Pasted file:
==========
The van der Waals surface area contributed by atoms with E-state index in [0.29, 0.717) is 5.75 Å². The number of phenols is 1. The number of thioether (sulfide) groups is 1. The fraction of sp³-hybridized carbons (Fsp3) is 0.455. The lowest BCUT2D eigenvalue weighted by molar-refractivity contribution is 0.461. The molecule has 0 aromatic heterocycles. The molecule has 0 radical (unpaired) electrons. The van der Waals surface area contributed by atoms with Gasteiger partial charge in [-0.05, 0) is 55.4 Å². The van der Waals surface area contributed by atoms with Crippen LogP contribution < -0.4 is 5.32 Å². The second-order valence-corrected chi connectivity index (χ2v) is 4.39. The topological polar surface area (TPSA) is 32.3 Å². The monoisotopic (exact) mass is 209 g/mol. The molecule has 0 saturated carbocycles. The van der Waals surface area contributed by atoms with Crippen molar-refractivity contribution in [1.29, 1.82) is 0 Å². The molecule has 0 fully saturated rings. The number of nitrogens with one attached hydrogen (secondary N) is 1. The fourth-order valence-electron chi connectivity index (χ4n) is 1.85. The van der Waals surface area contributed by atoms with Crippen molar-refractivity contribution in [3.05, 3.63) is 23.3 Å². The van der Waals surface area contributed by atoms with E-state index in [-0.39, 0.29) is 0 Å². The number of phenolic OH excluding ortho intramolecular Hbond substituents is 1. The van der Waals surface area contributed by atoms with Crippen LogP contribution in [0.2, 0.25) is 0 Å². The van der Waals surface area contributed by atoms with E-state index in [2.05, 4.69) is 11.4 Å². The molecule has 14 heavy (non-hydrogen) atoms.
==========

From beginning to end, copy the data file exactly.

The van der Waals surface area contributed by atoms with E-state index in [0.29, 0.717) is 5.75 Å². The number of phenols is 1. The number of thioether (sulfide) groups is 1. The fraction of sp³-hybridized carbons (Fsp3) is 0.455. The lowest BCUT2D eigenvalue weighted by molar-refractivity contribution is 0.461. The molecule has 0 aromatic heterocycles. The molecule has 0 radical (unpaired) electrons. The van der Waals surface area contributed by atoms with Gasteiger partial charge in [-0.05, 0) is 55.4 Å². The van der Waals surface area contributed by atoms with Crippen LogP contribution < -0.4 is 5.32 Å². The second-order valence-corrected chi connectivity index (χ2v) is 4.39. The topological polar surface area (TPSA) is 32.3 Å². The monoisotopic (exact) mass is 209 g/mol. The molecule has 0 saturated carbocycles. The van der Waals surface area contributed by atoms with Crippen molar-refractivity contribution in [1.29, 1.82) is 0 Å². The molecule has 0 fully saturated rings. The number of nitrogens with one attached hydrogen (secondary N) is 1. The fourth-order valence-electron chi connectivity index (χ4n) is 1.85. The van der Waals surface area contributed by atoms with Crippen molar-refractivity contribution in [3.05, 3.63) is 23.3 Å². The van der Waals surface area contributed by atoms with E-state index in [-0.39, 0.29) is 0 Å². The number of phenolic OH excluding ortho intramolecular Hbond substituents is 1. The van der Waals surface area contributed by atoms with Crippen LogP contribution in [0.2, 0.25) is 0 Å². The van der Waals surface area contributed by atoms with E-state index in [2.05, 4.69) is 11.4 Å². The molecule has 14 heavy (non-hydrogen) atoms.